Frontotemporal dementia (FTD) is an age-related neurodegenerative disorder characterized by disturbances in social and moral behavior. FTD is a singularly unique window to deciphering the neurobiological basis of social behavior in older age. The earliest symptoms of FTD reflect declines in self-referential social behavior (e.g., embarrassment), in emotional awareness of others (e.g., empathy), and in moral emotional experiences (e.g., fairness). These behavioral variant FTD patients are also disinhibited and unable to regulate their social behavior. The common, underlying mechanism for these disturbances may be impairment in the emotions that drive social and moral behavior (Fiske, 2002;Olsson and Ochsner, 2008). Our work has shown that social context alters autonomic emotional responses (Gehricke and Shapiro, 2001) and that the right hemisphere is responsible for both these responses (Spence et al, 1996) and the predominant regional brain atrophy in bvFTD (McMurtray et al, 2006;Mendez et al, 2008a). Together, these studies suggest that specific right frontotemporal regions mediate in specific in sociomoral emotions (SME). For this proposal, a multidisciplinary team of social scientists and neuroscientists have come together to study SME in bvFTD. This team takes observations of sociomoral behavior in a naturalistic setting, where it is most evident, constructs an """"""""Ethogram"""""""" or behavioral dictionary for bvFTD, tests it with behavioral and psychophysiologic measures, and investigates the brain regions involved with cortical mapping techniques. This proposal will define the SME and their disturbances in patients with bvFTD, compared to patients with Alzheimer's disease (AD) and normal controls. It will recruit 33 patients with early bvFTD and compare them to33 patients with AD and 33 normal controls on three Specific Aims.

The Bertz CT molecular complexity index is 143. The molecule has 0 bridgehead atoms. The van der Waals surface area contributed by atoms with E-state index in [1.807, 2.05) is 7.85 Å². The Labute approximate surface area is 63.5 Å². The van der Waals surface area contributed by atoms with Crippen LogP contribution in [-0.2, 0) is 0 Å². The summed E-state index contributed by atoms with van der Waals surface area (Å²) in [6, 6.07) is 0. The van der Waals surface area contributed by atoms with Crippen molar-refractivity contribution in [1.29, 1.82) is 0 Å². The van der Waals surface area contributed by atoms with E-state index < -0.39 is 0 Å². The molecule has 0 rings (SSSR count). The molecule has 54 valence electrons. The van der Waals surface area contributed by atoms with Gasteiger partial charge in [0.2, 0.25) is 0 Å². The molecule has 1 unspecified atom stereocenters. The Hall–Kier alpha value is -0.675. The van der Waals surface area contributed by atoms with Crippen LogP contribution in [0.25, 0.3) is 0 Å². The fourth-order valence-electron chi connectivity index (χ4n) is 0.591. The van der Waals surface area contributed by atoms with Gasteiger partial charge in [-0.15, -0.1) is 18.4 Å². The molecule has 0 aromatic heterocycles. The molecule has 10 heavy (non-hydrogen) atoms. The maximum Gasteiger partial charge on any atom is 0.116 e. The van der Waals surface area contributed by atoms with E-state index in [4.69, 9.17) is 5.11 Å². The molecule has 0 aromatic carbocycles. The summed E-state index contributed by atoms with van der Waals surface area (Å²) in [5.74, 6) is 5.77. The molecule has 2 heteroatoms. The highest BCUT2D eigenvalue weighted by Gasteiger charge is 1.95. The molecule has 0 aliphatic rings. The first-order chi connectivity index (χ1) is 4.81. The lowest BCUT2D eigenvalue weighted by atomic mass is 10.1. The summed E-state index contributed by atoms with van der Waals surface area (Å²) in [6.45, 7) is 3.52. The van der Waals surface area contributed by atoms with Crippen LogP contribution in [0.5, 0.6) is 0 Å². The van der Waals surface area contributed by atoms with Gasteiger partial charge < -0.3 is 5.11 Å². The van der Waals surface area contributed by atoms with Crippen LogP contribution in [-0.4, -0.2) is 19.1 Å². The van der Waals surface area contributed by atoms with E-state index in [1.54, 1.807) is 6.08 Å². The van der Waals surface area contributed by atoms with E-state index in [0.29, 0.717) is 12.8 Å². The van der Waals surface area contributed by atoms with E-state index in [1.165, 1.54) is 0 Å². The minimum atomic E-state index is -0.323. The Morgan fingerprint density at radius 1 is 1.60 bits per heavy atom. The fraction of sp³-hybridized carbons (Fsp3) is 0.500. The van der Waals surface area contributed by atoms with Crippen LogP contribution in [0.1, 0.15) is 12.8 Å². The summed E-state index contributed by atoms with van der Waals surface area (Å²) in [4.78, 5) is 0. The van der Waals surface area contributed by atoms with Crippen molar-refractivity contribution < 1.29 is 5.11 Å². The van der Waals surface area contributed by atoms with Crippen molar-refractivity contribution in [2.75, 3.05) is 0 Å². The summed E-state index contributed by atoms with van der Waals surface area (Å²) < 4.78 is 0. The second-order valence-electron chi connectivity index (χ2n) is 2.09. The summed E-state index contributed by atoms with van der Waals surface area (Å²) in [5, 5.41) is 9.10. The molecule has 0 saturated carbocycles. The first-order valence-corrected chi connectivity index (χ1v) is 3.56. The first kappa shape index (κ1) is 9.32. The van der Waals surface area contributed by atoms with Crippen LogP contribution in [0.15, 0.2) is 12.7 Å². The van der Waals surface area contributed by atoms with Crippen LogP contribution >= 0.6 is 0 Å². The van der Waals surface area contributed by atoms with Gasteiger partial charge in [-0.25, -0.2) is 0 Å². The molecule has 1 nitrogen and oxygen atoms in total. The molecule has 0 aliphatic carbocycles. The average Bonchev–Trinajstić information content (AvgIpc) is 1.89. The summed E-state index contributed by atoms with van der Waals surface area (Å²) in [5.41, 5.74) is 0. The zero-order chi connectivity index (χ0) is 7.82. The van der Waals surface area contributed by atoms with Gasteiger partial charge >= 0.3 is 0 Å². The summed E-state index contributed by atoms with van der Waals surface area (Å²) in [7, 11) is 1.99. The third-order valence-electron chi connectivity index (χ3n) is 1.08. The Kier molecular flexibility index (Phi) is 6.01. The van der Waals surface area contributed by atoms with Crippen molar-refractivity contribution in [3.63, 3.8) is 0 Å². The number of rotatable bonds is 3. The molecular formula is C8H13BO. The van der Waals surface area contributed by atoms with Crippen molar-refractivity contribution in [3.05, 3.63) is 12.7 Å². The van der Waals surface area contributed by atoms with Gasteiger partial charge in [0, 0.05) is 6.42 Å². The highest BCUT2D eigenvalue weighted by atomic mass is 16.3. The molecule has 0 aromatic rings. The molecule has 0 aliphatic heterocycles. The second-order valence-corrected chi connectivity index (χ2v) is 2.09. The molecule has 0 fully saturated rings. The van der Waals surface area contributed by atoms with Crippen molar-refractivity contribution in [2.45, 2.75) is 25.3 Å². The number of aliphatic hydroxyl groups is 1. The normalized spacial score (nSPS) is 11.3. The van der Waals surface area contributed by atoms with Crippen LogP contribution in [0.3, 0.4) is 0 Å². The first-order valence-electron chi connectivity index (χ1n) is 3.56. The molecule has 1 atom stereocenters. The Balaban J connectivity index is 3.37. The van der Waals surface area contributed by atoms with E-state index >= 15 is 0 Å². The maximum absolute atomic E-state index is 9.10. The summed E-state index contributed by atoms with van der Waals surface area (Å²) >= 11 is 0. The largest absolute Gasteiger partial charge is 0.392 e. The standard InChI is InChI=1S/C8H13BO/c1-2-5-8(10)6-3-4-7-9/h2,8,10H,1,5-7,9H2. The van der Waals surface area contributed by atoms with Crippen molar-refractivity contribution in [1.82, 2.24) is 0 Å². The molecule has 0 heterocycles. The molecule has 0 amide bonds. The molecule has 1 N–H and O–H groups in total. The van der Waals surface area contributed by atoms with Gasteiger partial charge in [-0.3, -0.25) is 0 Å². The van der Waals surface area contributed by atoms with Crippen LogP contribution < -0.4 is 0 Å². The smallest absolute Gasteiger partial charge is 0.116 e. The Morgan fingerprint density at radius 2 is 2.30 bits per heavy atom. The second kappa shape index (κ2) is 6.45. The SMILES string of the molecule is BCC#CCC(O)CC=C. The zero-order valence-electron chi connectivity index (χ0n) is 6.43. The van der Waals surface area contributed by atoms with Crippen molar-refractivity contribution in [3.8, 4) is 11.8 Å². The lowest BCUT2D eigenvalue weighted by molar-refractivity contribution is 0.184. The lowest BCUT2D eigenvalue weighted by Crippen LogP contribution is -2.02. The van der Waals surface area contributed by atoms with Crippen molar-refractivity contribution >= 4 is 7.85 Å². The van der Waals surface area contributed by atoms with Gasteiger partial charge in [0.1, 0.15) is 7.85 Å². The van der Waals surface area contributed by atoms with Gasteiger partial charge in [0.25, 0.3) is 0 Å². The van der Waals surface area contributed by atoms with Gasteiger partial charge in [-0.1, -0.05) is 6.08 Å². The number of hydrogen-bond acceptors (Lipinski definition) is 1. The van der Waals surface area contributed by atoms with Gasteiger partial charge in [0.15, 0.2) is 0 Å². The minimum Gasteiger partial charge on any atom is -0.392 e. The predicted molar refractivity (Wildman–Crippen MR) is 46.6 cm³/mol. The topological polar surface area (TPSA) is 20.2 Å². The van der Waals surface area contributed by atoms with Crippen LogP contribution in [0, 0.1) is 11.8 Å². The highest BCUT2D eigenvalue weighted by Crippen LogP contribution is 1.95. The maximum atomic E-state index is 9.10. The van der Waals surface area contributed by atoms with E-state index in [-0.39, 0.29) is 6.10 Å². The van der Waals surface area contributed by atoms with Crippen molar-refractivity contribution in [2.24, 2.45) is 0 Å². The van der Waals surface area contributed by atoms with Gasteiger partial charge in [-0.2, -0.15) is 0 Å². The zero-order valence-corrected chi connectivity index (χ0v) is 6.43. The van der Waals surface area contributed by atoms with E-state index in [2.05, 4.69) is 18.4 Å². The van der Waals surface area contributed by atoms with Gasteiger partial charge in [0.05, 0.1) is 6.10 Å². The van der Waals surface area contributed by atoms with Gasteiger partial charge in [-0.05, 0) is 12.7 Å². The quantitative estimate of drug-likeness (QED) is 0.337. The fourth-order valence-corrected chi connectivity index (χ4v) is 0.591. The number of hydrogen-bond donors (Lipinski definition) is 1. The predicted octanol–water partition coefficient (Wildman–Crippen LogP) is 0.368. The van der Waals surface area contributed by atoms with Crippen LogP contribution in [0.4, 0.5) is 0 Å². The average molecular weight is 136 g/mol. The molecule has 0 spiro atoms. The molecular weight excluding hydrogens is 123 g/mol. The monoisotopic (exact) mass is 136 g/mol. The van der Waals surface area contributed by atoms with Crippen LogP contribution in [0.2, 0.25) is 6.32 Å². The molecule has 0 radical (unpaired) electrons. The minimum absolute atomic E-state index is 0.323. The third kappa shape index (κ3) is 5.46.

Specific Aim 1 will evaluate the predicted Ethogram, generated by pilot data.